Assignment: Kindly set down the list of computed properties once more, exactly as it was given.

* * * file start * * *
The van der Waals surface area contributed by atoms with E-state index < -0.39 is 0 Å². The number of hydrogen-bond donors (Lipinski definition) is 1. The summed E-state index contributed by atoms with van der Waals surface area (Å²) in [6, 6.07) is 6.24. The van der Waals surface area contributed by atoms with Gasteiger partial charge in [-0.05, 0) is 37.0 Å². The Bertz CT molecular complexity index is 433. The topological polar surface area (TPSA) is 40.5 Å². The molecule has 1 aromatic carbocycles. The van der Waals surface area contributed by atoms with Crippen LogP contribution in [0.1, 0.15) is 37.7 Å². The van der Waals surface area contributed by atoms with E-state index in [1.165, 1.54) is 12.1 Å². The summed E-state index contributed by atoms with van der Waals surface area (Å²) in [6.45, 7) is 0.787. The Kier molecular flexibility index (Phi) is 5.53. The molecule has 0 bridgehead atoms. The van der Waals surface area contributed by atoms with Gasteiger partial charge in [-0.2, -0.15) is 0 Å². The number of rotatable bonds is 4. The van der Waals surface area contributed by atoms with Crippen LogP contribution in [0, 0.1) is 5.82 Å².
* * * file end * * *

The van der Waals surface area contributed by atoms with E-state index < -0.39 is 0 Å². The number of hydrogen-bond donors (Lipinski definition) is 1. The summed E-state index contributed by atoms with van der Waals surface area (Å²) in [6, 6.07) is 6.24. The van der Waals surface area contributed by atoms with Gasteiger partial charge in [-0.05, 0) is 37.0 Å². The Bertz CT molecular complexity index is 433. The topological polar surface area (TPSA) is 40.5 Å². The molecule has 1 aromatic carbocycles. The van der Waals surface area contributed by atoms with Crippen LogP contribution in [0.1, 0.15) is 37.7 Å². The van der Waals surface area contributed by atoms with E-state index in [1.165, 1.54) is 12.1 Å². The summed E-state index contributed by atoms with van der Waals surface area (Å²) in [6.45, 7) is 0.787. The Kier molecular flexibility index (Phi) is 5.53. The molecule has 0 bridgehead atoms. The van der Waals surface area contributed by atoms with Gasteiger partial charge in [-0.2, -0.15) is 0 Å². The number of rotatable bonds is 4. The van der Waals surface area contributed by atoms with Crippen LogP contribution in [0, 0.1) is 5.82 Å².